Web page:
…because now that you built it, they started using it. So, now you’ll be faced with: exploding data volumes, increased workloads, dramatically increased user access, insane levels of algorithmic complexity…. But wait, there’s more. Now that it’s become important to them, they’ll increase their service level expectations. When they run a job against it, a job that they’ll likely expect to be able to run 24/7/365, they’ll expect results fast. Then, once you’ve gotten that nailed, they’ll likely want to run twice the jobs with results in half the time. OK, while much of this isn’t necessarily Hadoop-specific, there are some elements about that specific software stack that will make this especially painful.
Reason 6: Being big is the hard part
Your big data solution, whatever that winds up being, will become difficult after it’s big – and this is as much a political issue as it is a technical one. Prior to the promise of big data, a department typically “owned” a repository. They’d budget for it, stand it up, and manage it appropriately. If another department wanted something from that repository, they’d take a number and get it when it was convenient. Yes, data warehouses bent that mold a bit, but there was still some order to the madness along with considerable perceived costs associated with storing and managing data in the warehouse.
Now, technologies like Hadoop promise near limitless data volumes (again, that’s the hype), along with the perception of being extremely cheap storage. I’ve heard analysts say things like “Hadoop will be as or more strategic than their ERP systems to the Fortune 100” and I believe them. In an age where data is power, it isn’t usability or performance that makes Hadoop interesting, but it’s the sheer size that makes it an irresistible and unstoppable force. So, once an instance is stood up and has been populated with massive amounts of raw data, everyone will want a piece of it. They will all see it as strategic and valuable. If you’re unlucky enough to be the primary “owner” of a big data system, their lofty expectations for its performance and stability will likely be your problem.
HPC Hadoop is about being fast and big
In light of this reasoning, which I wholeheartedly subscribe to, I’m excited about the prospects for HPC with big data. Clearly, technologies like Hadoop are designed to get big by throwing lots of mediocre hardware at it. But once that system becomes big, it will have to be fast. For any big data system, being fast will strain storage, compute, and I/O. And the complexity introduced by using some of the more exotic widgets in the Hadoop/MapReduce ecosystem will stress compute, storage, and I/O in some exciting and unpredictable ways. There are other reasons dealing with Hadoop, or any big data systems, as HPC solutions make sense. Management and administration, security, energy costs, maintenance, and more are all easier in a true HPC environment than with ad-hoc infrastructure cobbled together with duct tape and bailing wire. While these ad-hoc solutions can be easy to grow large, the headaches really start once these systems are big.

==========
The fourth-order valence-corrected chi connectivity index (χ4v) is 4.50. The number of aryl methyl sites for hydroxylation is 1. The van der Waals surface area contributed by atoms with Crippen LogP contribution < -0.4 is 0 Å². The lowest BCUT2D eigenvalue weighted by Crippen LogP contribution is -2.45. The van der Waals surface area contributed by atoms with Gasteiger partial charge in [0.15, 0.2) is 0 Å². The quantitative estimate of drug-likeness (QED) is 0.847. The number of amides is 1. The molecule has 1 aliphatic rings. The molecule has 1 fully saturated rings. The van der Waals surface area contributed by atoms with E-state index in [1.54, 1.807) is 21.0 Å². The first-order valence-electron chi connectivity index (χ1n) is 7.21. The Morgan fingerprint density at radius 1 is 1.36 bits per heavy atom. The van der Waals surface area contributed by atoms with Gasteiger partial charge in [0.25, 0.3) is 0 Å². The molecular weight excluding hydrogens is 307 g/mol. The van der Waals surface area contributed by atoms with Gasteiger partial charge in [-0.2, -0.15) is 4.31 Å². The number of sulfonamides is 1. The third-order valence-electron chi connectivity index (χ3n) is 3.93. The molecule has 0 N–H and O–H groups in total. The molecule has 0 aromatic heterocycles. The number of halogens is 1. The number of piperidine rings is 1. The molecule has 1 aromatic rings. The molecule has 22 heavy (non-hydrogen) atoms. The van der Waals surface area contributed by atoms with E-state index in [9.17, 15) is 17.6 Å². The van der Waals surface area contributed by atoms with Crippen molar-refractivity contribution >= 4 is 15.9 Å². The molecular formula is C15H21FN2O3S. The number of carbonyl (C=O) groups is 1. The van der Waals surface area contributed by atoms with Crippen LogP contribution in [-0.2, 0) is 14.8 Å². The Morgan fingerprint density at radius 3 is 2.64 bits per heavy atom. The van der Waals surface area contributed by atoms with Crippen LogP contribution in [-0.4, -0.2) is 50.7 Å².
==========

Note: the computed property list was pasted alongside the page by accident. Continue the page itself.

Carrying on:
Chicken or the egg — the big data dilemma
I became a chicken owner after buying my kids a couple chicks one Easter afternoon. Soon, these grown-up birds were cutting through our fences and getting eaten by neighbors’ dogs. Eventually, I wound up mending fences and building a proper coop, but that was only after lots of headaches and a few losses that were painful to my kids. I learned a lot about planning for the inevitable — chickens roam and bird-dogs kill chickens — in the process. It strikes me that there are some similarities between my dabbling in poultry, and an organization’s Hadoop endeavors.
Performance WILL become an issue as the value of an operational big data solution increases. Constituents WILL want to incorporate more data into it, and they WILL eventually want to interact with it directly. They WILL insist that some of the more exotic Hadoop/MapReduce capabilities are rolled out. And they WILL expect a high level of performance. The level of their expectations will increase in a manner that is roughly proportional to the volume of data that lives in the system.
So, the only real dilemma is whether to haphazardly deal with your unruly chicken after it grows up, or to plan for its inevitable behavioral challenges before it hatches. Either way, getting big is the easy part.